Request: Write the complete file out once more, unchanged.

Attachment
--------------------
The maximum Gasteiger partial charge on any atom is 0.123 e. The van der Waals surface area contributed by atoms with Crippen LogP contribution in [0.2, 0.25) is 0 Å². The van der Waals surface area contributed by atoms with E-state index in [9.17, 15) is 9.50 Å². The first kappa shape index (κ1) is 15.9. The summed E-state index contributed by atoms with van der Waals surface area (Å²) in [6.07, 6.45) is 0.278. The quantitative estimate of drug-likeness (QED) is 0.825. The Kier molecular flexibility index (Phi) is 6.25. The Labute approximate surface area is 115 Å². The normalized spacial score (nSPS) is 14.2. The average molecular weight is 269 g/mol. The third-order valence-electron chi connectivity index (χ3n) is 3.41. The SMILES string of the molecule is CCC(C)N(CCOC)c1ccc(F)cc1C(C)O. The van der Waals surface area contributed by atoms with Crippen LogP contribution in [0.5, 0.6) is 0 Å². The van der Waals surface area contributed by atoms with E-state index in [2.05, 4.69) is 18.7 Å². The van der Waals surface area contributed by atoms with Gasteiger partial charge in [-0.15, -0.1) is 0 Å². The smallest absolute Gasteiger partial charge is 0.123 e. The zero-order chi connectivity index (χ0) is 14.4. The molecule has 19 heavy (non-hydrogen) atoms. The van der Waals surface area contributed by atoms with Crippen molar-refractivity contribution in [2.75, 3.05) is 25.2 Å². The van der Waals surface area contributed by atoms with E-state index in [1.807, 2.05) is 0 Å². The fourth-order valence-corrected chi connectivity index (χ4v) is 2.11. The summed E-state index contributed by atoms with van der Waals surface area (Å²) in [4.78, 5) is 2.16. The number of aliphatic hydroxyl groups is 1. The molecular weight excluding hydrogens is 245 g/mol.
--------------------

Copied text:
The maximum Gasteiger partial charge on any atom is 0.123 e. The van der Waals surface area contributed by atoms with Crippen LogP contribution in [0.2, 0.25) is 0 Å². The van der Waals surface area contributed by atoms with E-state index in [9.17, 15) is 9.50 Å². The first kappa shape index (κ1) is 15.9. The summed E-state index contributed by atoms with van der Waals surface area (Å²) in [6.07, 6.45) is 0.278. The quantitative estimate of drug-likeness (QED) is 0.825. The Kier molecular flexibility index (Phi) is 6.25. The Labute approximate surface area is 115 Å². The normalized spacial score (nSPS) is 14.2. The average molecular weight is 269 g/mol. The third-order valence-electron chi connectivity index (χ3n) is 3.41. The SMILES string of the molecule is CCC(C)N(CCOC)c1ccc(F)cc1C(C)O. The van der Waals surface area contributed by atoms with Crippen LogP contribution in [0.5, 0.6) is 0 Å². The van der Waals surface area contributed by atoms with E-state index in [2.05, 4.69) is 18.7 Å². The van der Waals surface area contributed by atoms with Gasteiger partial charge in [-0.15, -0.1) is 0 Å². The smallest absolute Gasteiger partial charge is 0.123 e. The zero-order chi connectivity index (χ0) is 14.4. The molecule has 19 heavy (non-hydrogen) atoms. The van der Waals surface area contributed by atoms with Crippen molar-refractivity contribution in [2.75, 3.05) is 25.2 Å². The van der Waals surface area contributed by atoms with E-state index in [1.807, 2.05) is 0 Å². The fourth-order valence-corrected chi connectivity index (χ4v) is 2.11. The summed E-state index contributed by atoms with van der Waals surface area (Å²) in [4.78, 5) is 2.16. The number of aliphatic hydroxyl groups is 1. The molecular weight excluding hydrogens is 245 g/mol.